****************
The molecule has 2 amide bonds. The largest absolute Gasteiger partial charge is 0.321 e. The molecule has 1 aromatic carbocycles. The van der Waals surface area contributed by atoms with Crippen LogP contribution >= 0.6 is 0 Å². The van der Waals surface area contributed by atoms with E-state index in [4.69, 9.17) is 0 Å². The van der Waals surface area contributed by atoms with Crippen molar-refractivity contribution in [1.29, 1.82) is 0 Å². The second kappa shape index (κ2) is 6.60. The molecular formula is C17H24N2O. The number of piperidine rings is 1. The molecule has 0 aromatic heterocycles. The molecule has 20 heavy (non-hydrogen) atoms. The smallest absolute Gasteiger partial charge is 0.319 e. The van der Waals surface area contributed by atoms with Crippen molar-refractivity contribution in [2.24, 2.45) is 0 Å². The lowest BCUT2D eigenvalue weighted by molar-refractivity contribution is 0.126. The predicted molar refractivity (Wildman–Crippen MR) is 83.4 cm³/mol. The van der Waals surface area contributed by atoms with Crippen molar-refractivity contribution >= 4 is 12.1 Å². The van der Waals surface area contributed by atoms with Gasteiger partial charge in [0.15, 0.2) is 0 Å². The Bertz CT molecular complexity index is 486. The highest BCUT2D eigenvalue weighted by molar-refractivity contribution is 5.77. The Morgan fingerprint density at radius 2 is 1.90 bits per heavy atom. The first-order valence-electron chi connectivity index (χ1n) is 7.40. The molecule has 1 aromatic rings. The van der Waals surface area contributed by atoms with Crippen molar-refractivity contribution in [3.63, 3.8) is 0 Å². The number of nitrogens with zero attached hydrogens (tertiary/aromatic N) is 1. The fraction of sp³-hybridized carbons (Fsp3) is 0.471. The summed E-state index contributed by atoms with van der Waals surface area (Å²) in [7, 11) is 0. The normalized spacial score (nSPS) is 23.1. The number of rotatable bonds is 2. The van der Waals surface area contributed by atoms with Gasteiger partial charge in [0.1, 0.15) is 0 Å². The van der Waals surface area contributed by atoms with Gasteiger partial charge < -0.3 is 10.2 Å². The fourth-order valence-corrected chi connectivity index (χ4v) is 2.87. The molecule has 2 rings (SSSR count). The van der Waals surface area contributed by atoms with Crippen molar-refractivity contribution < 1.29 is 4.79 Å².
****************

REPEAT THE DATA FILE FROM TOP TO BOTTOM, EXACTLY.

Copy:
The molecule has 2 amide bonds. The largest absolute Gasteiger partial charge is 0.321 e. The molecule has 1 aromatic carbocycles. The van der Waals surface area contributed by atoms with Crippen LogP contribution >= 0.6 is 0 Å². The van der Waals surface area contributed by atoms with E-state index in [4.69, 9.17) is 0 Å². The van der Waals surface area contributed by atoms with Crippen molar-refractivity contribution in [1.29, 1.82) is 0 Å². The second kappa shape index (κ2) is 6.60. The molecular formula is C17H24N2O. The number of piperidine rings is 1. The molecule has 0 aromatic heterocycles. The molecule has 20 heavy (non-hydrogen) atoms. The smallest absolute Gasteiger partial charge is 0.319 e. The van der Waals surface area contributed by atoms with Crippen molar-refractivity contribution in [2.24, 2.45) is 0 Å². The lowest BCUT2D eigenvalue weighted by molar-refractivity contribution is 0.126. The predicted molar refractivity (Wildman–Crippen MR) is 83.4 cm³/mol. The van der Waals surface area contributed by atoms with Crippen molar-refractivity contribution >= 4 is 12.1 Å². The van der Waals surface area contributed by atoms with Gasteiger partial charge in [0.15, 0.2) is 0 Å². The Bertz CT molecular complexity index is 486. The highest BCUT2D eigenvalue weighted by molar-refractivity contribution is 5.77. The Morgan fingerprint density at radius 2 is 1.90 bits per heavy atom. The first-order valence-electron chi connectivity index (χ1n) is 7.40. The molecule has 1 aromatic rings. The van der Waals surface area contributed by atoms with Crippen molar-refractivity contribution in [3.63, 3.8) is 0 Å². The number of nitrogens with zero attached hydrogens (tertiary/aromatic N) is 1. The fraction of sp³-hybridized carbons (Fsp3) is 0.471. The summed E-state index contributed by atoms with van der Waals surface area (Å²) in [7, 11) is 0. The normalized spacial score (nSPS) is 23.1. The number of rotatable bonds is 2. The van der Waals surface area contributed by atoms with Gasteiger partial charge in [0.1, 0.15) is 0 Å². The van der Waals surface area contributed by atoms with Gasteiger partial charge < -0.3 is 10.2 Å². The fourth-order valence-corrected chi connectivity index (χ4v) is 2.87. The molecule has 2 rings (SSSR count). The van der Waals surface area contributed by atoms with Crippen molar-refractivity contribution < 1.29 is 4.79 Å².